What We Can't See Isn't Hurting Us, It's Killing Us

Hello Everyone,

As you partially learned from my misfired email of last week, Shelly and I have been working hard on a number of improvements.

I'll fill you in on those in the coming days.

In the mean time I'd like to share a new article that we are releasing.

Flying Blind:

What We Can't See Isn't Hurting Us, It's Killing Us

“That humans tend not to learn from the lessons of history is the most important lesson of history” ~ adapted from Aldus Huxley


School at home parents decide to opt out of traditional school for a number of reasons.  But they all come down to a belief that traditional schooling jeopardizes their children’s ‘success’.

A child’s odds of ‘failure’ may go down if they school at home, but how much do their odds of true adult success really go up?

How can we really know if we’re flying in the right direction if we don’t first define success and then implement a strategy to achieve it?

What is success?

The media regularly crowns an array of women and men as “successful”.  They’ve founded companies, sold millions of records, won academic awards, built giant hedge funds, won trophies, and been elected to high seats of power.

If these media darlings are successful, then what do we call a non celebrity who lives a holistically successful life and possesses genuine peace of mind?

Perhaps success isn’t holistic and doesn’t include peace of mind, but we know that’s wrong.

The dictionary defines “success” as the accomplishment of an aim or purpose. 

This definition allows a person to throw anything against the wall, then paint a bulls-eye on it after the fact.

Our education system claims that it’s purpose is to prepare children for a successful adulthood.  So perhaps it’s not accomplishing what you set out to do, but rather success is being chosen for doing what you’re told to do by the education system or an employer.

So here we see three different and confusing definitions of success;

  1. Media Success is some combination of rich, powerful, and famous
  2. Pretend Success is whatever you want to say it is after the fact
  3. Education Success is being chosen because you did what you were told

These common examples of success do not provide specific guidance for young children growing up and they’re not much help for parents either.

Yet, this is where our society is at this juncture in history.

We watch with horror at what passes for ‘socialization’ in our school systems.  We don’t want our children to receive 17,000 plus hours of repetitive exposure to low moral, ethical, or social standards.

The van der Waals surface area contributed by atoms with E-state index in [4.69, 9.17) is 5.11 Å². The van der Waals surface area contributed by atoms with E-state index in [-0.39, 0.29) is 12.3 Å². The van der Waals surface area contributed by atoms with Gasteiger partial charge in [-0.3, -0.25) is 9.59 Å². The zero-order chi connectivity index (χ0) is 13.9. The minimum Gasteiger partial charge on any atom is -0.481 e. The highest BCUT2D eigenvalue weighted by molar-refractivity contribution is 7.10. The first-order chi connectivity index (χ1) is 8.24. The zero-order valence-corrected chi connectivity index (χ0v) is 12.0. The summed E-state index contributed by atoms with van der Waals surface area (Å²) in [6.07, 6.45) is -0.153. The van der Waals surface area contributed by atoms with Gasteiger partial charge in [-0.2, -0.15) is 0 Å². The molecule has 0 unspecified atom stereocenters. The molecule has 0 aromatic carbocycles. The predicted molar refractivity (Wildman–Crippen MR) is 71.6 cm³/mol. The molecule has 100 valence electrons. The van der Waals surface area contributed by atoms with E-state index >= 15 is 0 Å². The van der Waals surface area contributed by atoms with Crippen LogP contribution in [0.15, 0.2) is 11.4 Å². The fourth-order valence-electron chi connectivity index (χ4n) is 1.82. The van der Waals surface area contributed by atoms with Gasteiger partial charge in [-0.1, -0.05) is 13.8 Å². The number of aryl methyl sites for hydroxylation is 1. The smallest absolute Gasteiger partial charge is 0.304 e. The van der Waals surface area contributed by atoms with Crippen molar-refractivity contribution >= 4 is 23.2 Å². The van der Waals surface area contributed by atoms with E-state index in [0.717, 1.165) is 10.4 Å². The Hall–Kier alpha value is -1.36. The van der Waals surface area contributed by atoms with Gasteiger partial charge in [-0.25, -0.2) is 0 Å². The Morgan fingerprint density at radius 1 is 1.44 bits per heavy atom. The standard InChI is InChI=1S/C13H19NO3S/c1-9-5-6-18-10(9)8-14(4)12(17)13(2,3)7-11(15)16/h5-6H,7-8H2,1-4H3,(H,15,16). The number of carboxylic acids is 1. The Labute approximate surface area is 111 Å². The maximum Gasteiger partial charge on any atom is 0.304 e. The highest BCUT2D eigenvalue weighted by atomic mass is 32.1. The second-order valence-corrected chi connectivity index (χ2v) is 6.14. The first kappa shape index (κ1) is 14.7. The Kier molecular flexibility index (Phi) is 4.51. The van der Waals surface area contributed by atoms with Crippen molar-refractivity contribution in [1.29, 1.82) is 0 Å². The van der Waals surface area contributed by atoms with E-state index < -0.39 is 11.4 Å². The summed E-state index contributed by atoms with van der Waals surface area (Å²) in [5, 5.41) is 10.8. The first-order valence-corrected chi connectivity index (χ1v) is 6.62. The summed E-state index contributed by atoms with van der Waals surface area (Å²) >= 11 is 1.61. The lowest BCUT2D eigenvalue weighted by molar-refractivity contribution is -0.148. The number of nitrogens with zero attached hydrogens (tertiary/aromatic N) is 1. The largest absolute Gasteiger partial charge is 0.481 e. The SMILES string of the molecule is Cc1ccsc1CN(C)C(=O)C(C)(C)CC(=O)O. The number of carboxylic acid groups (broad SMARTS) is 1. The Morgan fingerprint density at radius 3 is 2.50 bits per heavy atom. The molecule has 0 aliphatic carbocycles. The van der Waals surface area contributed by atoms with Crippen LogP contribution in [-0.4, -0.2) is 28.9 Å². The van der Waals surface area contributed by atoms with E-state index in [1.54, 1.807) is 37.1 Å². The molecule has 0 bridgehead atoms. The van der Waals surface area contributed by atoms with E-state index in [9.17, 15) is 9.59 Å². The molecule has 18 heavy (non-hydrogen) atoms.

We hear the countless stories about how school caters to the lowest common denominator and cannot alter it’s approach to suit the different needs of individual students.

And we feel the loss of close family and community connections as the ‘rat race’ of school buses, too many activities and hours of homework rob us of the time to bond closely.

Escaping this madness is clearly an important first step, but then the reality sets in.

Now it’s your job as the parent to make sure that each child develops a strong foundation of reading, writing, and arithmetic.

Now it’s your job to customize the learning experience, to motivate, to mentor, to coach, to instruct, and to guide your children to realizing their potential for real world success even while you manage home life and strive to create a close family dynamic.

Now you are the parent and the teacher, and through the lens of today’s society, it can feel like your job just doubled or quadrupled.

My wife and I have a tremendous amount of appreciation for all school at home parents.  It’s not easy to run against the grain of status quo in any arena, and most of us weren’t taught to do all these jobs.  We school our two daughters at home, and we understand that guidance in this richer version of parenting is lacking.

The outside world isn’t going to change overnight.  But within the walls of our homes we can take action today to create the experience we want for our families, and to support our children to become successful, grounded adults that contribute to making our society better.

The strength of individuals and society are directly linked to the strength of families. In order to rehabilitate society we need strong families building strong children.

We must redefine success and develop a clear approach for achieving it.

We have to stop flying blind.

The Canary In The Coal Mine

So how do we do this?

When you’ve been immersed in something long enough, even the best of us can become ‘accustomed’ to it, and we can lose perspective. One way to regain our perspective about success is to borrow from the perspective of others. 

To do this I want to share something I recently learned about post traumatic stress disorder (PTSD).  

As I’m sure you know, many soldiers are coming home and experiencing debilitating emotional symptoms. 

Most assume that this is a result of having experienced the extreme violence of war, and of course many have.  But only about 10% of our soldiers actually experience combat first hand.  Yet the incidence of PTSD is much higher.  If their emotional trauma isn’t from violent combat experiences, then why are these otherwise strong individuals suffering so much when the return to the relative safety of the United States?

Sebastian Junger, author of The Perfect Storm and famed war reporter has published a new book called Tribe.  In it he examines what soldiers are experiencing and what it tells us about our society.

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